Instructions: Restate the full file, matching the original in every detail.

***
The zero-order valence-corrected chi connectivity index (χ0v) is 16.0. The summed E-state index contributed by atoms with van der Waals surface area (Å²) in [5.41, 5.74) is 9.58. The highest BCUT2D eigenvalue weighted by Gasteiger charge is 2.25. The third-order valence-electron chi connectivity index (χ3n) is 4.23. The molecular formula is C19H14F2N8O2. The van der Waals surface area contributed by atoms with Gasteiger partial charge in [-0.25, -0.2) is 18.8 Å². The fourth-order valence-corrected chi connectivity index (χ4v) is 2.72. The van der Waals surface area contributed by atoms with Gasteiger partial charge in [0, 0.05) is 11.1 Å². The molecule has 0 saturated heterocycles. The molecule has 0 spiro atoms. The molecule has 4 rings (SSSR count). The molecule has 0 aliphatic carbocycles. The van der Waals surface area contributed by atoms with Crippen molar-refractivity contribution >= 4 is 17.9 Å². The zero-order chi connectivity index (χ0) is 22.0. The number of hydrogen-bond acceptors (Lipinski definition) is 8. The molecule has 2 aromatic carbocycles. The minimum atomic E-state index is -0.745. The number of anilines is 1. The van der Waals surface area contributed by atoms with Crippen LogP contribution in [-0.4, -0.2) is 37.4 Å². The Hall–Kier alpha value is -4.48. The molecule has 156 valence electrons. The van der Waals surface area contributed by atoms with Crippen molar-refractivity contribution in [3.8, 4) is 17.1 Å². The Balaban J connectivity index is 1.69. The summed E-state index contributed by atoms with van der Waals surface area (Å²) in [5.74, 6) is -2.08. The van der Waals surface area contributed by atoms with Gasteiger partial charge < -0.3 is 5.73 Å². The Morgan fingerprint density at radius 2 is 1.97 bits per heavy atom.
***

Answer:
The zero-order valence-corrected chi connectivity index (χ0v) is 16.0. The summed E-state index contributed by atoms with van der Waals surface area (Å²) in [5.41, 5.74) is 9.58. The highest BCUT2D eigenvalue weighted by Gasteiger charge is 2.25. The third-order valence-electron chi connectivity index (χ3n) is 4.23. The molecular formula is C19H14F2N8O2. The van der Waals surface area contributed by atoms with Gasteiger partial charge in [-0.25, -0.2) is 18.8 Å². The fourth-order valence-corrected chi connectivity index (χ4v) is 2.72. The van der Waals surface area contributed by atoms with Gasteiger partial charge in [0, 0.05) is 11.1 Å². The molecule has 0 saturated heterocycles. The molecule has 0 spiro atoms. The molecule has 4 rings (SSSR count). The molecule has 0 aliphatic carbocycles. The van der Waals surface area contributed by atoms with Crippen molar-refractivity contribution >= 4 is 17.9 Å². The zero-order chi connectivity index (χ0) is 22.0. The number of hydrogen-bond acceptors (Lipinski definition) is 8. The molecule has 2 aromatic carbocycles. The minimum atomic E-state index is -0.745. The number of anilines is 1. The van der Waals surface area contributed by atoms with Crippen LogP contribution in [-0.4, -0.2) is 37.4 Å². The Hall–Kier alpha value is -4.48. The molecule has 156 valence electrons. The van der Waals surface area contributed by atoms with Crippen molar-refractivity contribution in [3.8, 4) is 17.1 Å². The Balaban J connectivity index is 1.69. The summed E-state index contributed by atoms with van der Waals surface area (Å²) in [5.74, 6) is -2.08. The van der Waals surface area contributed by atoms with Gasteiger partial charge < -0.3 is 5.73 Å². The Morgan fingerprint density at radius 2 is 1.97 bits per heavy atom.